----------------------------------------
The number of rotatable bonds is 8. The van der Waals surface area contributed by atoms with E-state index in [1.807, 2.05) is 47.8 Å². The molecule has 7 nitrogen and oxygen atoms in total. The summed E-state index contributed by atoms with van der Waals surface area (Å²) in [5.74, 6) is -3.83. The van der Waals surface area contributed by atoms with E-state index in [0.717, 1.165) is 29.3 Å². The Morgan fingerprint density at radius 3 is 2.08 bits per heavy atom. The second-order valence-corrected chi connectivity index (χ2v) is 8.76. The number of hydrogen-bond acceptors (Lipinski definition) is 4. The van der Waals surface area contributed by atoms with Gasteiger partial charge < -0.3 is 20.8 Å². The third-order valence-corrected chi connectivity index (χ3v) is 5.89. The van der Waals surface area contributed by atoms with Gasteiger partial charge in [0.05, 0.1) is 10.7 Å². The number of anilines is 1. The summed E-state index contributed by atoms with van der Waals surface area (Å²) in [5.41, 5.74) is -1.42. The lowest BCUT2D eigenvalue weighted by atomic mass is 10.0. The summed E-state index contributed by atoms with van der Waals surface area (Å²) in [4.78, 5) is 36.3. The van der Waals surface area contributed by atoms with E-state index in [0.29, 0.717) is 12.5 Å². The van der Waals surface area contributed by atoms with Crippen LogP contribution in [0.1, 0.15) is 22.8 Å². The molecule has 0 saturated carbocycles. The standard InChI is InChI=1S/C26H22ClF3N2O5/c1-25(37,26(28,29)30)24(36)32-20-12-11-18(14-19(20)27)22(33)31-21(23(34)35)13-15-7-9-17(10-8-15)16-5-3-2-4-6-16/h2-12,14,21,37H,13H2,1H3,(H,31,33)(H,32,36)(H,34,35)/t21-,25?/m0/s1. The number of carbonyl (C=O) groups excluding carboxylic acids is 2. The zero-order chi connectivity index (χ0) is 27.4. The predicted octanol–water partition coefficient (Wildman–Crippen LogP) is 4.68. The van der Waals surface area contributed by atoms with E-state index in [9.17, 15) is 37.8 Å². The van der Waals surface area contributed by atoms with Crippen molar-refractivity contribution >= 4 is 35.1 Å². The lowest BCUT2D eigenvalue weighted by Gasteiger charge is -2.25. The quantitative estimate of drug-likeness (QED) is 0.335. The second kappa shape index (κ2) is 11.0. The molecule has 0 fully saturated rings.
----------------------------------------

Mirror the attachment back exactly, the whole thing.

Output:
The number of rotatable bonds is 8. The van der Waals surface area contributed by atoms with E-state index in [1.807, 2.05) is 47.8 Å². The molecule has 7 nitrogen and oxygen atoms in total. The summed E-state index contributed by atoms with van der Waals surface area (Å²) in [5.74, 6) is -3.83. The van der Waals surface area contributed by atoms with E-state index in [0.717, 1.165) is 29.3 Å². The Morgan fingerprint density at radius 3 is 2.08 bits per heavy atom. The second-order valence-corrected chi connectivity index (χ2v) is 8.76. The number of hydrogen-bond acceptors (Lipinski definition) is 4. The van der Waals surface area contributed by atoms with Gasteiger partial charge < -0.3 is 20.8 Å². The third-order valence-corrected chi connectivity index (χ3v) is 5.89. The van der Waals surface area contributed by atoms with Gasteiger partial charge in [0.05, 0.1) is 10.7 Å². The number of anilines is 1. The summed E-state index contributed by atoms with van der Waals surface area (Å²) in [5.41, 5.74) is -1.42. The lowest BCUT2D eigenvalue weighted by atomic mass is 10.0. The summed E-state index contributed by atoms with van der Waals surface area (Å²) in [4.78, 5) is 36.3. The van der Waals surface area contributed by atoms with E-state index in [0.29, 0.717) is 12.5 Å². The van der Waals surface area contributed by atoms with Crippen LogP contribution in [0.1, 0.15) is 22.8 Å². The molecule has 0 saturated carbocycles. The standard InChI is InChI=1S/C26H22ClF3N2O5/c1-25(37,26(28,29)30)24(36)32-20-12-11-18(14-19(20)27)22(33)31-21(23(34)35)13-15-7-9-17(10-8-15)16-5-3-2-4-6-16/h2-12,14,21,37H,13H2,1H3,(H,31,33)(H,32,36)(H,34,35)/t21-,25?/m0/s1. The number of carbonyl (C=O) groups excluding carboxylic acids is 2. The zero-order chi connectivity index (χ0) is 27.4. The predicted octanol–water partition coefficient (Wildman–Crippen LogP) is 4.68. The van der Waals surface area contributed by atoms with E-state index in [9.17, 15) is 37.8 Å². The van der Waals surface area contributed by atoms with Crippen molar-refractivity contribution >= 4 is 35.1 Å². The lowest BCUT2D eigenvalue weighted by Gasteiger charge is -2.25. The quantitative estimate of drug-likeness (QED) is 0.335. The second kappa shape index (κ2) is 11.0. The molecule has 0 fully saturated rings.